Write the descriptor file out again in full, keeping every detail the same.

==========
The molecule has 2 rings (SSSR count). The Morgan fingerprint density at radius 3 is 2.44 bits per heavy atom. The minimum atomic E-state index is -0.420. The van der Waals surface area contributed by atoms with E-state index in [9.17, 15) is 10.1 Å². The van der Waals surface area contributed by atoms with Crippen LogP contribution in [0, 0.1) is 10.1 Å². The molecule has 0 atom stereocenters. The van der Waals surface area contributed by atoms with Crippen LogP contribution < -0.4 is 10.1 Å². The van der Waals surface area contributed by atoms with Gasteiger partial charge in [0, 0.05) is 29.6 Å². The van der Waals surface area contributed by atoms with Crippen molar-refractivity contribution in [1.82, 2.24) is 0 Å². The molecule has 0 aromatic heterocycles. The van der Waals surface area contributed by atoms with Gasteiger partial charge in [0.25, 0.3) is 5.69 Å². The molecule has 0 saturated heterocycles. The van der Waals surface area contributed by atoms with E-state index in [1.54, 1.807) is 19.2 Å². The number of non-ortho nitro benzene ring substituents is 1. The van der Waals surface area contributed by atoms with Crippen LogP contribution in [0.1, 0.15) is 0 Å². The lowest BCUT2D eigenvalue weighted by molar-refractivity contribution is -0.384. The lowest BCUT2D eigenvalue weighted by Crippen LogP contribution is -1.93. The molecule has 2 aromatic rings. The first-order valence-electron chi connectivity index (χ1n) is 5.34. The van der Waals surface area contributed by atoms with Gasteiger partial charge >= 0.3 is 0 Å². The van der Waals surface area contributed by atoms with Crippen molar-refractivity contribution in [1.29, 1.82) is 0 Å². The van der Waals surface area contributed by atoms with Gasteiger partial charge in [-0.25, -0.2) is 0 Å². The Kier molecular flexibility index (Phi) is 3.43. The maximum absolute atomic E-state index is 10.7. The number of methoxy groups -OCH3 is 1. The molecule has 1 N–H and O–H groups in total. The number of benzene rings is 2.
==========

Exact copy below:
The molecule has 2 rings (SSSR count). The Morgan fingerprint density at radius 3 is 2.44 bits per heavy atom. The minimum atomic E-state index is -0.420. The van der Waals surface area contributed by atoms with E-state index in [9.17, 15) is 10.1 Å². The van der Waals surface area contributed by atoms with Crippen LogP contribution in [0, 0.1) is 10.1 Å². The molecule has 0 atom stereocenters. The van der Waals surface area contributed by atoms with Crippen LogP contribution < -0.4 is 10.1 Å². The van der Waals surface area contributed by atoms with Gasteiger partial charge in [0, 0.05) is 29.6 Å². The van der Waals surface area contributed by atoms with Crippen molar-refractivity contribution in [1.82, 2.24) is 0 Å². The molecule has 0 aromatic heterocycles. The van der Waals surface area contributed by atoms with Gasteiger partial charge in [0.25, 0.3) is 5.69 Å². The molecule has 0 saturated heterocycles. The van der Waals surface area contributed by atoms with E-state index in [1.54, 1.807) is 19.2 Å². The number of non-ortho nitro benzene ring substituents is 1. The van der Waals surface area contributed by atoms with Crippen LogP contribution in [0.1, 0.15) is 0 Å². The lowest BCUT2D eigenvalue weighted by molar-refractivity contribution is -0.384. The lowest BCUT2D eigenvalue weighted by Crippen LogP contribution is -1.93. The molecule has 2 aromatic rings. The first-order valence-electron chi connectivity index (χ1n) is 5.34. The van der Waals surface area contributed by atoms with Gasteiger partial charge >= 0.3 is 0 Å². The van der Waals surface area contributed by atoms with Crippen molar-refractivity contribution in [1.29, 1.82) is 0 Å². The van der Waals surface area contributed by atoms with Gasteiger partial charge in [-0.25, -0.2) is 0 Å². The Kier molecular flexibility index (Phi) is 3.43. The maximum absolute atomic E-state index is 10.7. The number of methoxy groups -OCH3 is 1. The molecule has 1 N–H and O–H groups in total. The number of benzene rings is 2.